"She remembered what her mother used to tell her: be extra careful around cops, say please and thank you. They'd put her in a big black car, a cop strapped her in the back seat, and she had said: Thank you. (...) After being taken to a foster family and realizing that she would not come back home, she regretted this "thank you" and also that she had left so quietly." - Excerpt from "Our Lost Hearts"
Mothers - loving but not perfect - are a recurring motif in your work. This time, Margaret faces the toughest decisions as the mother of 12-year-old Bird. How difficult was it to write the book as a mother to a son who is about the same age?
My son is that age, but only because I write so slowly! When I started Our Lost Hearts, he was only five years old. But he grew faster than the book (laughs). In fact, the mothers in my books are far from perfect, even if they try their best. Bird eventually realizes that his mother is human too, making mistakes, even a pretty big one at the end of the book. She is not omniscient, has no plan for everything, forgets to give him food.
And he's been repelled by it at times.
Yes, she forgot how to take care of him. For me it was about the moment when you realize that your own parents don't know everything either. For many, this is the moment when they grow up. For example, during the pandemic, my son asked me when he could go back to school, when this Covid would be over and I had to tell him: I don't know. This is very sobering. I still remember the moment I first noticed that my parents weren't omniscient. My grandmother was dying and my father didn't know what to do. When you have children of your own, you know that you're just pretending to know everything, never to be afraid. But in the pandemic I couldn't hide it anymore. I've since changed my mindset about the perfect super mom. When my son was little, I would have all the snacks ready before he was hungry, always bought the next size up, and so on. I felt this pressure very much. Now I think it's good for him to know that sometimes I struggle too, I make mistakes.
Our teenage hero in the story is indeed very youthful at 12 years old. Why did you choose such a young person to explore this dystopian world?
At this age you start to discover and understand the world. For children, the world is usually quite small. It's only when you get older that you realize: Oh, there's more to it than the place where I live with my family. You realize that your parents already had a life before you were there. With Bird, I wanted to reflect his growing understanding. The reader should discover this world with him. At 12, Bird is young enough not to know a lot, but old enough to see the world himself.
"Across the country, protest marches spread like wildfires. Anti-PACT demonstrators threw eggs at cars - then stones. And always, always they carried placards with Margaret's line of poetry" - Excerpt from "Our Vanished Hearts"
Margaret doesn't think much about PACT until an anti-PACT protester dies holding an excerpt of one of her poems. What does it take to get moving?
I think you often feel guilty afterwards, but you ignore a lot of things until it happens to you. For me, for example, police violence against black people in the USA is such an issue. I knew this was a problem but I didn't have to think about it so I ignored it. As in the famous quote: "When the Nazis got the communists, I kept quiet; I wasn't a communist." I always hope that I would stand up for my principles, but I don't know. What if that meant putting your child or family at risk? You'd probably end up putting yourself in danger.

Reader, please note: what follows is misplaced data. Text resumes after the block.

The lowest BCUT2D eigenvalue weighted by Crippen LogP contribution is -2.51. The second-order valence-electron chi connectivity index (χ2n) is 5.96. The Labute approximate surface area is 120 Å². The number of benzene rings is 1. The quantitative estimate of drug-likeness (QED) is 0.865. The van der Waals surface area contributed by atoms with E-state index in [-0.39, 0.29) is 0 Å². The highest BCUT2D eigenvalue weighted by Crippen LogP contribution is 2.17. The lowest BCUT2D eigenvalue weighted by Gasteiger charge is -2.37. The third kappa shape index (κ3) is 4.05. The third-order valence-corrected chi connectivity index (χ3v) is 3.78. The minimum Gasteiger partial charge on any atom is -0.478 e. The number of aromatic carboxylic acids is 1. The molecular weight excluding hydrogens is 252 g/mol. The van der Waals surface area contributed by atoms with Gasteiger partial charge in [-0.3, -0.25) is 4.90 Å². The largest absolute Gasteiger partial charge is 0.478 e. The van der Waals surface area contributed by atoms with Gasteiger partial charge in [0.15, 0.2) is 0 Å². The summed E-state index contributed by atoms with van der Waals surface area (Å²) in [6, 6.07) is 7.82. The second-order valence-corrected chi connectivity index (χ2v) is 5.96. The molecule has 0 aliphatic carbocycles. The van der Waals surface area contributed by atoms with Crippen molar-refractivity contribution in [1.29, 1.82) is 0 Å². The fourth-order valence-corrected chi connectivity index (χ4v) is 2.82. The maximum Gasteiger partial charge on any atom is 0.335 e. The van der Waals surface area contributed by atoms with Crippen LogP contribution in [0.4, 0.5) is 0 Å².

The fact that children are used as a means of exerting pressure on parents has a sad tradition worldwide. There are also many lost hearts in Iran, Ukraine and elsewhere at the moment. What can we do now to change the world?
I am fascinated by the fact that not only young people are protesting at the moment, but also the elderly. Maybe they have less to lose, but maybe they've experienced it too often. For example, when you look at the older Ukrainian women who stand on the street and yell at the Russians. I hope as I get older I'll become just as fearless.
In the book, art actions draw attention to the abuses. Can we change the world through art?
I didn't write this down as advice, but out of the helplessness I felt during the pandemic, for example. As a writer, I felt useless. I am not a doctor, not a scientist. Does what I can do help people? Art helped me at that time. I listened to music, read poetry for comfort and inspiration. Art can reach people emotionally. You can read many articles about why you should get involved in certain things without being touched. After the unspeakable separation of children and parents at the Mexican border, art installations appeared on street corners with metal cages containing figures wrapped in protective silver foil. Audios could be heard of the crying children in the camps. That didn't solve the problem, but it did reach some more people who weren't reached by the news. I am also interested in protest through art because I also want to know: Can I make a difference with what I do? Am I just entertaining or can I change something?
"As they cross the street to their dorm, Bird sees it on the ground: spray-painted blood red on the asphalt, in the middle of the intersection. A heart surrounded by a ring of words: BRING BACK OUR LOST HEARTS-. (...) The next day the graffiti was painted over, the posters replaced, the flyers swept away like dead leaves. Everything clean, as if he had only imagined the whole thing" - excerpt from "Our Vanished Hearts".
In your book, libraries also play an important role in the protests and in society. I suspect that we have a similar view, but still the question again - how important do you still think libraries are in our digital age?
Libraries are so much more than places where books are kept. I often sit in libraries with my laptop and watch the staff helping people find all sorts of information. Early in the morning I saw how the doors were also opened for the many homeless people who can warm up, wash and rest a little there. This is also a service to society, a place that fulfills similar functions as churches did in the past. Such a free place, where you don't have to pay, with information, warmth, the opportunity to learn is really a radical concept. One that for me is the opposite of fascism. Everyone should be allowed to find what they are looking for without having to spend money. There are groups attacking libraries in the US right now and I hope we continue to talk about how important these places are.
Samira Lazarovic spoke to Celeste Ng